By Renee O'Farrell
Diversified machinery is a smart industry for investors to look toward now that the economy is on the mend. As companies look to expand their operations, they will need equipment to do so. This means that the companies that make that equipment are going to see a surge in profits and, as such, will be amongst the first to realize the improvements in the economy.
General Electric (GE) is the top company in the diversified machinery industry. It recently traded for $18.71 a share, up just over 7% year to date. At that price, the $201.26 billion market cap company is trading at 10.80 times its forward earnings. Over the past 5 years, the company's earnings have fallen by an average of 8% a year, but hopes are a little higher going forward. Analysts expect GE's earnings will increase by an average rate of 13% over the next 5 years. GE also pays a 3.58% dividend yield on a 52.18% payout ratio. Warren Buffett's Berkshire Hathaway (BRK.B) is a fan of GE, as is Ken Fisher's Fisher Asset Management and David E. Shaw's D E Shaw.
Illinois Tool Works (ITW) is much smaller with a market cap of just $26.92 billion but it manufactures many of the same things GE does. ITW is also positioned similarly. It recently traded at $55.73 a share, which is 12 times its forward earnings and up 21.48% so far this year. Over the past 5 years, ITW's earnings have increased by 8.20% a year on average. Going forward, the consensus is that the company's earnings will increase by 12.26%. ITW also pays a comparable dividend to GE. The company pays a 2.55% dividend yield on a 36.51% payout ratio. In other words, ITW is positioned very much like GE, but GE is still a better choice.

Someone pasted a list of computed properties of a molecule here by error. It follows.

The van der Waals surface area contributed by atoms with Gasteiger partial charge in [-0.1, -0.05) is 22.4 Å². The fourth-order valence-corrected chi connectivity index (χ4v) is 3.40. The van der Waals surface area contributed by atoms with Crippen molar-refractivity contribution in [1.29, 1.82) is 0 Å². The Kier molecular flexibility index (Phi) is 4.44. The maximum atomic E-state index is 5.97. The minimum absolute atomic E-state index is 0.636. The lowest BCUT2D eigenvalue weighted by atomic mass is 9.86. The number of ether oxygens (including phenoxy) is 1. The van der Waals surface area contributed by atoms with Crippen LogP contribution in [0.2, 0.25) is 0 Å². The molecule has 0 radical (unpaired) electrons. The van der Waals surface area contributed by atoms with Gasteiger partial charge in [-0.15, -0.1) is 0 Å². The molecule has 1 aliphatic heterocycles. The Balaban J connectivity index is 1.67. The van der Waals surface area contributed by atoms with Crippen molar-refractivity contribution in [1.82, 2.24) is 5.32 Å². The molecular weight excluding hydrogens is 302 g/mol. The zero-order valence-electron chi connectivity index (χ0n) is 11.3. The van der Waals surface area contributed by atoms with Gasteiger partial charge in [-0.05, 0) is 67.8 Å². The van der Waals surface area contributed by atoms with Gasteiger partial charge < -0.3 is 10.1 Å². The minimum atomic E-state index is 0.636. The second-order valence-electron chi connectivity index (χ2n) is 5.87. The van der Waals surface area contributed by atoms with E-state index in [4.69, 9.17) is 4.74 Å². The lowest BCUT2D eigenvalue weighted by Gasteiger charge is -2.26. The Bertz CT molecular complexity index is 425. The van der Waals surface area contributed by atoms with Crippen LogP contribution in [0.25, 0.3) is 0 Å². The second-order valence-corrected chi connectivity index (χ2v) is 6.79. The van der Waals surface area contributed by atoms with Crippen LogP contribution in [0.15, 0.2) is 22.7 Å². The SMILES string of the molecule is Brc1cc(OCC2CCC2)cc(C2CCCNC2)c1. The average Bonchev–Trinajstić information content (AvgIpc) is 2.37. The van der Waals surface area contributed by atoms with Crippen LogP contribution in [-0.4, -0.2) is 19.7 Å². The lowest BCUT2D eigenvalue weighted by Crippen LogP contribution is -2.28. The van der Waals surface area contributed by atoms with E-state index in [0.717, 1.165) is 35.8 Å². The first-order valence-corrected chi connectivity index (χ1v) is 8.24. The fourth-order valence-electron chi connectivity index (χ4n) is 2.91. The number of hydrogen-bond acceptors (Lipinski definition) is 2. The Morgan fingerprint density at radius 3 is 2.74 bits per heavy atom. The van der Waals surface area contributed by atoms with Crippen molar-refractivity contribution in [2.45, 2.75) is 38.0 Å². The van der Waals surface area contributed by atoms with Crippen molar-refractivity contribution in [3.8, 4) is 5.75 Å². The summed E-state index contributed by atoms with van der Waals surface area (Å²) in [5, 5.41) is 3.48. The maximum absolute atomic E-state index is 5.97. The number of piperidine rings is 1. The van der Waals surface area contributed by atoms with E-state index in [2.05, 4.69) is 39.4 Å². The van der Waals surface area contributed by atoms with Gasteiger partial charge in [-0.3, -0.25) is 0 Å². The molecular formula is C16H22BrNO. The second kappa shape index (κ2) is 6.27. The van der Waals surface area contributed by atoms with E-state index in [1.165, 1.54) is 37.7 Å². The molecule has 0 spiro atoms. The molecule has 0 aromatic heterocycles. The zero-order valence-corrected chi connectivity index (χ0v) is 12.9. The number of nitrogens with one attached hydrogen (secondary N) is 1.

The $20.46 billion market cap rival Cummins (CMI) would be a better choice than ITW and roughly on par with GE. CMI is priced at just over $104 a share, which is just 8.88 times its forward earnings. The company's share price has increased 21.36% year to date. CMI's dividend yield is only 1.50% but its payout ratio is just 14.34%. Also, the company's average earnings growth over the past 5 years was 21.88%. Its earnings are expected to continue to grow at a rate of 15.16% a year on average over the next 5 years. Jim Simons' Renaissance Technologies, Ken Griffin's Citadel Investment Group and Donald Chiboucis' Columbus Circle Investors are bullish about CMI.
Dover (DOV) is another competitor in this industry, albeit a much smaller one. It has a market cap of $10.80 billion and recently traded at $58.47 a share, up 1.78% so far this year. DOV also pays a dividend of 2.14% on a payout ratio of 26%. The company's earnings have grown by 9.10% a year on average over the past 5 years. Going forward, analysts say the company's earnings will increase by an average of 11.13% a year for the next 5 years. At its current price, DOV is trading at 10.63 times its forward earnings.